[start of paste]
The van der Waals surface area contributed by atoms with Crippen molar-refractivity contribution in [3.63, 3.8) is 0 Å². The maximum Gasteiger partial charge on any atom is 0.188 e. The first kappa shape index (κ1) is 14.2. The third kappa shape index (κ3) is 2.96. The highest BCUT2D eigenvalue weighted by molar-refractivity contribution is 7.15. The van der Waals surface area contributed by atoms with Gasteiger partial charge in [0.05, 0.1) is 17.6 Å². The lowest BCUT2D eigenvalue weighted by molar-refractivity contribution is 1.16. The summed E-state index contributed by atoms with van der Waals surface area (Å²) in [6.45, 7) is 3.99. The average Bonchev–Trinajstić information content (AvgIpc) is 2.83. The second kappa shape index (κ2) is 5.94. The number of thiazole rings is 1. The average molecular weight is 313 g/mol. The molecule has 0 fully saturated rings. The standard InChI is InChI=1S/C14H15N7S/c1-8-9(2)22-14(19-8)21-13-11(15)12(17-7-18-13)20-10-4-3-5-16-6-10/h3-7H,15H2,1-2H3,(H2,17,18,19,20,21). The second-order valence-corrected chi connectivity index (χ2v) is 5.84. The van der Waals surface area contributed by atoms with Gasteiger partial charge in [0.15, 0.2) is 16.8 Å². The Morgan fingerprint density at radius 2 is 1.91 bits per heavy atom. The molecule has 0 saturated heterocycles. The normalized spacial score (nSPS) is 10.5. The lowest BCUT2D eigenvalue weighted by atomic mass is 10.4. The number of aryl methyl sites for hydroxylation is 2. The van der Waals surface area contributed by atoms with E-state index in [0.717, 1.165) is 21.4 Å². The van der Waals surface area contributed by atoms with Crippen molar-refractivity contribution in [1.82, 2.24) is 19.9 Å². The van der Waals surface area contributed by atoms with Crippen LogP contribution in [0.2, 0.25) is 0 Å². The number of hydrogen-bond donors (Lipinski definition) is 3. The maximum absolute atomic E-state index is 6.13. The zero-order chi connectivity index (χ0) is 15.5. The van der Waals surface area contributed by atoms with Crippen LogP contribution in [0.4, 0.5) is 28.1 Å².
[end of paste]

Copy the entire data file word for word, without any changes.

The van der Waals surface area contributed by atoms with Crippen molar-refractivity contribution in [3.63, 3.8) is 0 Å². The maximum Gasteiger partial charge on any atom is 0.188 e. The first kappa shape index (κ1) is 14.2. The third kappa shape index (κ3) is 2.96. The highest BCUT2D eigenvalue weighted by molar-refractivity contribution is 7.15. The van der Waals surface area contributed by atoms with Gasteiger partial charge in [0.05, 0.1) is 17.6 Å². The lowest BCUT2D eigenvalue weighted by molar-refractivity contribution is 1.16. The summed E-state index contributed by atoms with van der Waals surface area (Å²) in [6.45, 7) is 3.99. The average Bonchev–Trinajstić information content (AvgIpc) is 2.83. The second kappa shape index (κ2) is 5.94. The number of thiazole rings is 1. The average molecular weight is 313 g/mol. The molecule has 0 fully saturated rings. The standard InChI is InChI=1S/C14H15N7S/c1-8-9(2)22-14(19-8)21-13-11(15)12(17-7-18-13)20-10-4-3-5-16-6-10/h3-7H,15H2,1-2H3,(H2,17,18,19,20,21). The second-order valence-corrected chi connectivity index (χ2v) is 5.84. The van der Waals surface area contributed by atoms with Gasteiger partial charge in [0.15, 0.2) is 16.8 Å². The Morgan fingerprint density at radius 2 is 1.91 bits per heavy atom. The molecule has 0 saturated heterocycles. The normalized spacial score (nSPS) is 10.5. The lowest BCUT2D eigenvalue weighted by atomic mass is 10.4. The number of aryl methyl sites for hydroxylation is 2. The van der Waals surface area contributed by atoms with E-state index in [0.717, 1.165) is 21.4 Å². The van der Waals surface area contributed by atoms with Crippen molar-refractivity contribution in [1.82, 2.24) is 19.9 Å². The van der Waals surface area contributed by atoms with Crippen LogP contribution in [0.2, 0.25) is 0 Å². The number of hydrogen-bond donors (Lipinski definition) is 3. The maximum absolute atomic E-state index is 6.13. The zero-order chi connectivity index (χ0) is 15.5. The van der Waals surface area contributed by atoms with Crippen LogP contribution in [0.4, 0.5) is 28.1 Å².